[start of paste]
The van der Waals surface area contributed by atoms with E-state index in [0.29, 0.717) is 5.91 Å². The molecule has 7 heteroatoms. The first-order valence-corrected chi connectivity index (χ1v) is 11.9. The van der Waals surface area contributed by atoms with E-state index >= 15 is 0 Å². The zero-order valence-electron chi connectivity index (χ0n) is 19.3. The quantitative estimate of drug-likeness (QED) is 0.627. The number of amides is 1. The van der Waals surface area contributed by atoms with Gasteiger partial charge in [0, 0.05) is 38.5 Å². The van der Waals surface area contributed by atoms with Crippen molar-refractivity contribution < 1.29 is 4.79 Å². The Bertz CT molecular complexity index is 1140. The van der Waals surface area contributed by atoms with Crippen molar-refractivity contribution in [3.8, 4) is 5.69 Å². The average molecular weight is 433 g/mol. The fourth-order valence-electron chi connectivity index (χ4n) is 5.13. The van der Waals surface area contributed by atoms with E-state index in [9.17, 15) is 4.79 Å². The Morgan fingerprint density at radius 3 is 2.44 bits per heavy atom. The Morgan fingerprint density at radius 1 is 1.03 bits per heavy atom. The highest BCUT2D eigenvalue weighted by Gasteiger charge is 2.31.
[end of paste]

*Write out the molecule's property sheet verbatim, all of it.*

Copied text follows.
The van der Waals surface area contributed by atoms with E-state index in [0.29, 0.717) is 5.91 Å². The molecule has 7 heteroatoms. The first-order valence-corrected chi connectivity index (χ1v) is 11.9. The van der Waals surface area contributed by atoms with E-state index >= 15 is 0 Å². The zero-order valence-electron chi connectivity index (χ0n) is 19.3. The quantitative estimate of drug-likeness (QED) is 0.627. The number of amides is 1. The van der Waals surface area contributed by atoms with Gasteiger partial charge in [0, 0.05) is 38.5 Å². The van der Waals surface area contributed by atoms with Crippen molar-refractivity contribution < 1.29 is 4.79 Å². The Bertz CT molecular complexity index is 1140. The van der Waals surface area contributed by atoms with Crippen molar-refractivity contribution in [3.8, 4) is 5.69 Å². The average molecular weight is 433 g/mol. The fourth-order valence-electron chi connectivity index (χ4n) is 5.13. The van der Waals surface area contributed by atoms with E-state index in [9.17, 15) is 4.79 Å². The Morgan fingerprint density at radius 3 is 2.44 bits per heavy atom. The Morgan fingerprint density at radius 1 is 1.03 bits per heavy atom. The highest BCUT2D eigenvalue weighted by Gasteiger charge is 2.31.